DmC: Devil May Cry Review (360)
The new Devil May Cry game has stirred up so much controversy and rage that it has been almost impossible for gamers to avoid the backlash from many of the changes made to the series iconic front man or the different developer chosen to make the game.
The gauntlet was passed on to Ninja Theory, the developers of both Heavenly Sword and Enslaved as well as one of my much beloved xbox classics, Kung Fu Chaos. It is most certainly a thorny crown to place on such a relatively new developers head and it was natural that a lot of people would be unsettled when they found out the news. But it is most certainly not a bad thing. If anything, this is a great step in the right direction for Ninja Theory at least. Its tough when you are trifling with a cult icon of the hack and slash genre. Everything you do will fall under the worlds largest gaming microscope.
For me DmC is a blast, although I was never Devil May Cry’s biggest fan. It starts off with a rather bold introduction on a strong note that resonates throughout the entire game. Dante is not the try-hard cool guy that we remember. Now he is an anarchist of sorts and approaches most of his life with what can only be described as profanity-ridden reckless abandon. Long gone are the silver locks of the Son of Sparda, and the story begins a new.
The story seems to be a touchy subject depending on who you speak to, but for the most part it is certainly not the Shakespearean work of art promised by the developers (although we should all know better than to believe everything that comes out of an ambitious developer’s mouth, we have been dealing with Peter Molyneux for a good number years after all). The story itself is pretty interesting and captures a more modern vibe than the previous games. The earlier missions leading up to the midway point are definitely the stronger missions in terms of story. The contrast in Dante’s carefree attitude to Vergil’s precise and calculated approach is nice and sets the ground for their torn relationship. There is also the inclusion of a female wiccan of sorts; Kat is her name, and she plays as what appears to be a semi-central love interest for both parties. She comes across as a rather underdeveloped character though whose interactions can feel quite constrained. Mundus is still the main enemy of DmC, but the story is more about the hidden hooks that he and the rest of demon society have nestled in the back of humans in a bid to control and manipulate them to their own means. Strangely though I found myself struggling to understand the war for our humanity as it was only ever detailed as a power struggle that seemed to have very little benefit to the ruler, outwith being able to claim you were the king obviously.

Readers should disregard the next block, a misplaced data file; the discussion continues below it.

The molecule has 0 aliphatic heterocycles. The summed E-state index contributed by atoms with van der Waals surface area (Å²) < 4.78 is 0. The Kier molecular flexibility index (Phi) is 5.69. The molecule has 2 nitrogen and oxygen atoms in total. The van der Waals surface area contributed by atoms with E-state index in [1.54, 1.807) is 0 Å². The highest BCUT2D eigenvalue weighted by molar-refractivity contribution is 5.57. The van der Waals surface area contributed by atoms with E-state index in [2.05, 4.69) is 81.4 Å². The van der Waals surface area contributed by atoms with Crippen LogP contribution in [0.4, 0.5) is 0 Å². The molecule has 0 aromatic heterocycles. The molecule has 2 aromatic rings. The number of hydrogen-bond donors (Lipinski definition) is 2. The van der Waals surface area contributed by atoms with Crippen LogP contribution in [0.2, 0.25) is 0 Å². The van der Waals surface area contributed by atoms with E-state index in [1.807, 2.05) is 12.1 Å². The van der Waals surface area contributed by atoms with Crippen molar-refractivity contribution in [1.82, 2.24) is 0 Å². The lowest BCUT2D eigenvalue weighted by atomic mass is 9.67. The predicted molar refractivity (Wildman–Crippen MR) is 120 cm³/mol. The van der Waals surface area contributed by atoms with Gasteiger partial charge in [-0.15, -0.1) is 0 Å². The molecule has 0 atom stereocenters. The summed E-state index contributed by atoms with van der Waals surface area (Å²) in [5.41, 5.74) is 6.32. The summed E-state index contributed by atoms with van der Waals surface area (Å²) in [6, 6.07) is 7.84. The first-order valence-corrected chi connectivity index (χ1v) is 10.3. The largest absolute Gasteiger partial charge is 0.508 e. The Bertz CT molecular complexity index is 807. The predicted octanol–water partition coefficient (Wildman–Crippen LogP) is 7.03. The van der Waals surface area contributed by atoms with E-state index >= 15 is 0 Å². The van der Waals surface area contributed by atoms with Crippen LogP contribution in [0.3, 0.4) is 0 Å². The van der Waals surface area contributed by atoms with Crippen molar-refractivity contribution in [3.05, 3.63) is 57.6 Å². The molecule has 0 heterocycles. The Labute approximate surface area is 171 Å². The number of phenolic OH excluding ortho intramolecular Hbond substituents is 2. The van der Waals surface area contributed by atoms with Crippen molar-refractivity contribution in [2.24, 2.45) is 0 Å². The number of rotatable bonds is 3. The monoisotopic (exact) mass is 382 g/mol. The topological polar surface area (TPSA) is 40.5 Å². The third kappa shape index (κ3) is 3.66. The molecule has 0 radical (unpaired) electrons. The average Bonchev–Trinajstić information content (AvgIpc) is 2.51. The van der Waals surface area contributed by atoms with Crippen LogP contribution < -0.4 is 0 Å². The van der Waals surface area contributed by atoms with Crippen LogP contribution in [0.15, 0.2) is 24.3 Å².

Personally I like the new Dante. He is a breath of fresh air in the icy white haired apocalypse that the predecessors foretold. Although at times he doesn’t come across quite how you would imagine, there are a few nods to the series original style and look including the ironically slow loss of hair colour as the game progresses after Dante very affirmatively states “not in a million years” when slapped with a white haired wig. Dante does feel a lot more in touch with modern times, but it is that type of relatability that might cost the game in the long run as it is a temporary fashion and may not be as relevant in the near future. As far as dialogue goes there are some truly inspired one-liners and off-the-cuff rebuttals from the arrogant star of DmC that were pretty damn funny, but when they came with poor timing or just didn’t quite sound right it could feel very strained and offputting. After hearing the countless number of “FUCK YOU’s!” that Dante dishes out quite liberally, it starts to sound like he is trying to audition for a part in a Limp Bizkit tribute band.
As for the rest of the cast, they are genuinely likeable. Most of them seem relatively coherent and serve their purpose well, but I can’t quite shake one character’s design or exposition in the game, that character being Lilith the mistress of Mundus. Lilith is present as a whore of sorts who appears to be wearing the skin of others. This skin slowly becomes loose during the course of the game to be tightened by a strange contraption on the back of her head. In terms of looks she can range from some run of the mill haggard prostitute you find on the street to a slow melting version of a rather bloated Pete Burns. More often than not it just seemed to drag everything around her down, her dialogue was strained and at times felt very forced. Also, being the star of what I feel to be the worst level in the game makes her even less welcome. Lilith genuinely looks like she was a half developed PS2 polygonal mess and sticks out like a sore thumb in comparison to the ever vibrant breathing environments you find yourself swinging through.